In closing arguments, Mr. D’Angelo said his client believed he was under attack when he fired on the car. “What would make him want to shoot through the windshield at another human being?” Mr. D’Angelo said. “Could it be that he was shot at? Could it be that he reasonably perceived that the occupants of the Malibu were shooting at him? That’s what all the other officers perceived. That’s what Officer Brelo perceived.”
As I noted, this was not a case that received much coverage outside of Ohio until today’s verdict was read, an event that was carried lived on CNN, and it’s not a case that I paid much attention to while the trial was ongoing. For that reason, I’m not going to say one way or the other that the Judge was wrong to find that there was insufficient evidence to prove beyond a reasonable doubt that Brelo’s use of force was unreasonable and that it rose to the level of manslaughter. As I watched the verdict this morning, though, it became apparent that one important part of the facts of the case that seems to have played a key role in how the Judge ruled is that the events in question all occurred over a very short period of time. Brelo was one of a number of police officers who were involved in a high speed chase involving Russell and Williams that began with reports of someone from the car they were in having fired shots at officers in front of a courthouse and that there were other reports that shots had been fired at the group of officers that Brelo was a part of. Additionally, the events that led to theirs deaths after the chase came to an end occurred over a very short period of time and, the Judge noted, there was no evidence to suggest that anything had happened in that short period that should have led Brelo or any of the officers to realize that Russell and Williams were not a threat. If that’s a fair recitation of the facts of the case, then it’s understandable that the Judge would reach the decision that he did. Indeed, that is essentially what Judge O’Donnell says in this portion of his recitation of his verdict. (A longer version of that verdict is available here.) Additionally, the fact that Brelo was one of a number of officers who was firing shots all of the same time makes it arguably harder to hold him individually responsible for the deaths of Russell and Williams, even if it did happen to be bullets from his gun that fired the fatal shots.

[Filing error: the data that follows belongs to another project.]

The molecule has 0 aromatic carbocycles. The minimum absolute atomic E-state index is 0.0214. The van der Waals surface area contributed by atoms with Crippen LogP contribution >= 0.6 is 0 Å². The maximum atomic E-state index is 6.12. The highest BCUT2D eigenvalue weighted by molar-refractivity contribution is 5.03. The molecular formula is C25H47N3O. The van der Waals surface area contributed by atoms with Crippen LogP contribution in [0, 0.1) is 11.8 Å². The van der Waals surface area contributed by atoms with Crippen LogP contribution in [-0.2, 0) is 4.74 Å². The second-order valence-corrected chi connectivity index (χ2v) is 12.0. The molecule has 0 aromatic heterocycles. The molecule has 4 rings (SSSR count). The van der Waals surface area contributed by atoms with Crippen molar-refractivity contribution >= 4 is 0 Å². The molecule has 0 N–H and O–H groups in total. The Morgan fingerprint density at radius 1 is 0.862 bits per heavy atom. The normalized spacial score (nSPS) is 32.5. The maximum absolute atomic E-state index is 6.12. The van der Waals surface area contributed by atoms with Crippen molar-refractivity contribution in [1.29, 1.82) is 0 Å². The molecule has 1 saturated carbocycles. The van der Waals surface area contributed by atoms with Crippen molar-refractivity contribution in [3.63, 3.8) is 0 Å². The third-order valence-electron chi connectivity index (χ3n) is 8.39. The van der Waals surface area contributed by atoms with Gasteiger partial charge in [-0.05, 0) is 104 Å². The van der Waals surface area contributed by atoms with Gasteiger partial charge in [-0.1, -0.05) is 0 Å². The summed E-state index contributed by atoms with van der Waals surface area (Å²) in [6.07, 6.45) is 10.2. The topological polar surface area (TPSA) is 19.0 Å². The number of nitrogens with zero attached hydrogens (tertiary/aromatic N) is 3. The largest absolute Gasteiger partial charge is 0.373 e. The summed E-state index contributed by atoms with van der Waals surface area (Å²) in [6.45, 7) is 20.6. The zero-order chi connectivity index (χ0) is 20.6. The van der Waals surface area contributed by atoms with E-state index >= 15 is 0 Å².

Leaving aside the facts of this individual case, one must recognize that this verdict is being handed down in the context of a whole series of other events that have happened in Cleveland and across the nation. Ever since the Michael Brown incident in Ferguson, we’ve seen a number of other incidents in New York City, South Carolina, Baltimore, as well as a case in Cleveland itself involving a twelve year old boy named Tamir Rice. Just last year, the Justice Department released its report finding a history of unreasonable and unnecessary force on the part of the Cleveland Police Department, specifically targeted against minority communities. This has led to protests across the nation as well as a renewed call for police and criminal justice reform, and this result is likely to add to that movement.
Quite honestly, it’s possible that this case would have turned out differently had it been heard by a jury. In that situation, Brelo likely would have been dealing with a jury pool that had much more skepticism of the police than a Judge would be expected to. However, Brelo chose to waive his right to a jury, which is his right. In some jurisdictions, a jury can only be waived in a criminal trial if both parties consent however, it appears that Ohio is a state where the waiver decision belongs exclusively to the Defendant regardless of what position the prosecution takes. Since it is generally the case that Judges are likely to view a criminal case quite differently than a jury will, this was a very wise decision on his attorney’s part.
There are already some protests in Cleveland, but hopefully there will not be a repeat of the violence we’ve seen in the past. In the meantime, the Justice Department has said that it is going to review the case, but based on what’s available it seems unlikely that they will find sufficient evidence of a civil rights violation here. Of course, even if this shooting was justified, the issues about police behavior and the relationship between police and minority communities remain unresolved.